Going to a farm and cutting down a Christmas tree is a time-honored tradition. But some families looking to commemorate their holiday memories have turned to purchasing living Christmas trees, which can be planted in the yard once the holiday is done.
“A trend that has become more [popular] is the concept of a live Christmas tree, whether it be fir, pine or spruce that is used for a short time indoors and then planted in the spring,” Adam Dyar, operations manager at McClure’s Tree Nursery in Kingfield, said. “This has the benefit of providing someone with the enjoyment of adding to their landscape for years to come.”
Planting the living Christmas tree can become part of a new holiday tradition, and serve as a living reminder of family memories, while also providing wildlife habitat and cleaning the air [and, if you plant your tree strategically, potentially reduce your heating and cooling bills]. Because they are alive, these trees are also slightly less of a fire hazard than their dried-out, cut counterparts.
Shoppers may be attracted to living Christmas trees because it seems better for the environment than a harvested one. But Rob Moody from Moody’s Nursery and Garden Center noted that the environmental impact of a living tree isn’t necessarily less than that of a cut tree.
“The cut tree is planted as a small seedling, low impact, grown for about seven years, harvested and trucked to market,” Moody said. “A live tree is grown from a seedling, low impact, harvested with specialized equipment, trucked to a retailer [and] fewer trees per truckload can be trucked at once, then specialized equipment is used to unload it, [which is a] higher impact.”
Cut Christmas trees also support the local agricultural economy.
“Actually, Christmas trees and wreaths support an entire agricultural community,” Moody said. “Christmas tree farms supply jobs to seasonal employees for planting, care and harvest. Trucking companies specializing in agricultural trucking rely on Christmas tree deliveries for additional income at this time of year. Even down to local corner stores who see increased sales at harvest time for coffee, food and snacks.”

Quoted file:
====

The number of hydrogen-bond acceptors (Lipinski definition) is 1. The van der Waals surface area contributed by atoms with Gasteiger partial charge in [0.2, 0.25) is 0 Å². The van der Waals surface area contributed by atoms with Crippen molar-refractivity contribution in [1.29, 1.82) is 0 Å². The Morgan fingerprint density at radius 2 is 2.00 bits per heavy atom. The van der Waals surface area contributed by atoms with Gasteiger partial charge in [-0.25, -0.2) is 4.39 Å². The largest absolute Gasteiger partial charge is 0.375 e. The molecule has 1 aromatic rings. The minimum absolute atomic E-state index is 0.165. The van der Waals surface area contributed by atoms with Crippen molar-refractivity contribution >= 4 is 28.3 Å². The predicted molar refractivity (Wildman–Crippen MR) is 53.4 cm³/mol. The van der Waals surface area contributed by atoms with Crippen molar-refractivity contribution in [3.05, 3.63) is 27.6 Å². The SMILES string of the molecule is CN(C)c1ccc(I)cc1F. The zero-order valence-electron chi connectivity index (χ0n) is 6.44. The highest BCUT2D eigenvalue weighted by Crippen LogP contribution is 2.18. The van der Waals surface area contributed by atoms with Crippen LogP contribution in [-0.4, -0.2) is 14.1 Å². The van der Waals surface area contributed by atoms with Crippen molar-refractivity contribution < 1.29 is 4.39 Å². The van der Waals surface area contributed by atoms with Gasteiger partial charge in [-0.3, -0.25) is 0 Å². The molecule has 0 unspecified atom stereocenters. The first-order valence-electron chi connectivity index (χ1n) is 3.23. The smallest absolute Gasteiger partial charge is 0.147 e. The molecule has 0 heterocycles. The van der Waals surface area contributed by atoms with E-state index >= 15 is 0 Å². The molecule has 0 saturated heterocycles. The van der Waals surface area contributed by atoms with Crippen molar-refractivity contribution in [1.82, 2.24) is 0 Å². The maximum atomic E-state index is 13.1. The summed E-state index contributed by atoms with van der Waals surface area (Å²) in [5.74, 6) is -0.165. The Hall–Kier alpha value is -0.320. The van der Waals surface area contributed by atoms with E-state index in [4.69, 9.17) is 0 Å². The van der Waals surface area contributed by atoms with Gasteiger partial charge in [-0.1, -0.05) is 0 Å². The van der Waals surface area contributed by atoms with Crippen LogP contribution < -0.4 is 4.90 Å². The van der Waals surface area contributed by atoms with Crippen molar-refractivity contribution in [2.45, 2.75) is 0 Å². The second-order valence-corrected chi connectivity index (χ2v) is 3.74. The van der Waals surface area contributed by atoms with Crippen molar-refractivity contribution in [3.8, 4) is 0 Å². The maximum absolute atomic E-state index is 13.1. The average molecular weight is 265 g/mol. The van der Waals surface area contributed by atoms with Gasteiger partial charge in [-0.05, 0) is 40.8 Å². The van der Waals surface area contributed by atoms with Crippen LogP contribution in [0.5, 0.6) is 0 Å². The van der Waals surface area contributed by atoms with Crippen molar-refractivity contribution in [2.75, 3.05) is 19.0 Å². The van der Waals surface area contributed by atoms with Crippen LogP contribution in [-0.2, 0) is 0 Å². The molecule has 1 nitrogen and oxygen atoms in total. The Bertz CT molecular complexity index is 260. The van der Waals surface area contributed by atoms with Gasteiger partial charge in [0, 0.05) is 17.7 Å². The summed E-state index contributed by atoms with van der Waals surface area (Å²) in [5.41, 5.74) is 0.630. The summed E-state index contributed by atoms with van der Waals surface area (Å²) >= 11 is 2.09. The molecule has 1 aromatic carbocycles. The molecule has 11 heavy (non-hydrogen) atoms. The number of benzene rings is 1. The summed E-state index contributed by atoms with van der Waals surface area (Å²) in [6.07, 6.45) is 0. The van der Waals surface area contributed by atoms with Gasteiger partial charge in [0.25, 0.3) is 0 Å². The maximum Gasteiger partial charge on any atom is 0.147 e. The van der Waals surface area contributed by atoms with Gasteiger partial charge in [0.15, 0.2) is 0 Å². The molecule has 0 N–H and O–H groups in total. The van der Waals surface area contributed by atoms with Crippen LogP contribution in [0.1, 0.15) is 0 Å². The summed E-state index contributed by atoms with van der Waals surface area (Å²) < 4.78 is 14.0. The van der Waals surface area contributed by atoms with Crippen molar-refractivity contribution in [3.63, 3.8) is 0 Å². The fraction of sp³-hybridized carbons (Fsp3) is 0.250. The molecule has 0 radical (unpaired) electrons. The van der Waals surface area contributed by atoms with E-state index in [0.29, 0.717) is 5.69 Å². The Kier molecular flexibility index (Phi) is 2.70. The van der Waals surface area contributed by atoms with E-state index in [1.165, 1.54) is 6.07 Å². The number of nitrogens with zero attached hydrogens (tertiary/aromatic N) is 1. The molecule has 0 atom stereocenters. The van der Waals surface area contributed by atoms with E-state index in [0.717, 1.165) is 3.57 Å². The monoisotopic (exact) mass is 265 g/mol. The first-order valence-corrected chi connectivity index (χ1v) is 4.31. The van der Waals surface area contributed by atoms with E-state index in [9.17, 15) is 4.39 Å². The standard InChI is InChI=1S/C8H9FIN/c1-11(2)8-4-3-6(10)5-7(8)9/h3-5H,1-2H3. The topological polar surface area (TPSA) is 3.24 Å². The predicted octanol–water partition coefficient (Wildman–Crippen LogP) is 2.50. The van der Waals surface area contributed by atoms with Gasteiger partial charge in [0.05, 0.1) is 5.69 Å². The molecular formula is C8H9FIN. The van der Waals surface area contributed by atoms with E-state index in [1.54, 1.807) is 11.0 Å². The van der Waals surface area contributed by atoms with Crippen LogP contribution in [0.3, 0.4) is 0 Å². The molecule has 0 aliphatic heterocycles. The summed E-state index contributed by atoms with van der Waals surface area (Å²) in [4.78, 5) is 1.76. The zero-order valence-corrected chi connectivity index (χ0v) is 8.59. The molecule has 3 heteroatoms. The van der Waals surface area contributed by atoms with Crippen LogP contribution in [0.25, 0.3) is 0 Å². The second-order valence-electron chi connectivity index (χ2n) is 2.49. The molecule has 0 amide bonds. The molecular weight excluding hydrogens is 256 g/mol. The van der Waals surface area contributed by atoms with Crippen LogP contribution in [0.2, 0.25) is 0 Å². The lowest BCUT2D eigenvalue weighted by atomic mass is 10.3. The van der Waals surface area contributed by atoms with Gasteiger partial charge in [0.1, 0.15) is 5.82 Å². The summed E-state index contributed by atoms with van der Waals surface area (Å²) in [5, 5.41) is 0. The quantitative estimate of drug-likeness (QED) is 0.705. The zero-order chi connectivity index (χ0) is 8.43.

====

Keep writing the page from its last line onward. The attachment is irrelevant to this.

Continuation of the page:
If you are going to use a living plant as your Christmas tree, it will also require specific care if they are going to thrive once they are replanted.
“Our concern is that once you bring them inside for a month or two you break their dormancy as most of our houses are 65 [to] 70 degrees [Fahrenheit],” Melissa Higgins, wholesale manager at Sprague’s Nursery in Bangor, said. “These plants would prefer to stay dormant during the winter and we find the ‘live Christmas tree’ idea to be great but it does take some [finagling]. You can’t of course just throw it outside into sub-freezing temps when it has been used to 65- to 70-degree [temperatures].”
Moody said that living plants this time of year can be brought in for up to a week, and should be lightly watered if they are dry, but they should be brought back out into the cold — and replanted, if you can — as soon as possible after that.
“Consider digging the hole prior to the ground freezing and keeping the backfill soil from freezing so that the plant can be planted correctly after it is re-acclimated to the cold,” he said.
Moody said that garages are a good transition space, but you should not keep your living trees in the garage over the course of the winter.
“Garages tend to dry the plants out, deprive evergreens of light as they still photosynthesize over winter and is in general a rather hostile environment for a plant,” Moody said. “Garages work well for acclimating only.”
Another note: living Christmas trees can be heavy.
“The root ball must be of a size to support the tree both structurally and nutritionally, and soil can be heavy,” Moody explained. “Teenage boys and big friends can be helpful. Dollys also are recommended. Not to dissuade, but just to make aware — all ventures in pursuit of ecology are noble.”
Dyar said that in future years, shoppers looking for living trees should coordinate with a farm or nursery earlier in the year so the tree can be dug well in advance or reserved in a pot. However, you can still check at local nurseries or garden centers for the options they have available.
A living Christmas tree requires more maintenance than a cut Christmas tree. For folks who love gardening, though, Moody thinks that the experience might be rewarding.
“Some people may consider some of these suggestions to [be] a pain,” Moody said. “For the person willing to do some of the gardening-type activities, the rewards are theirs.”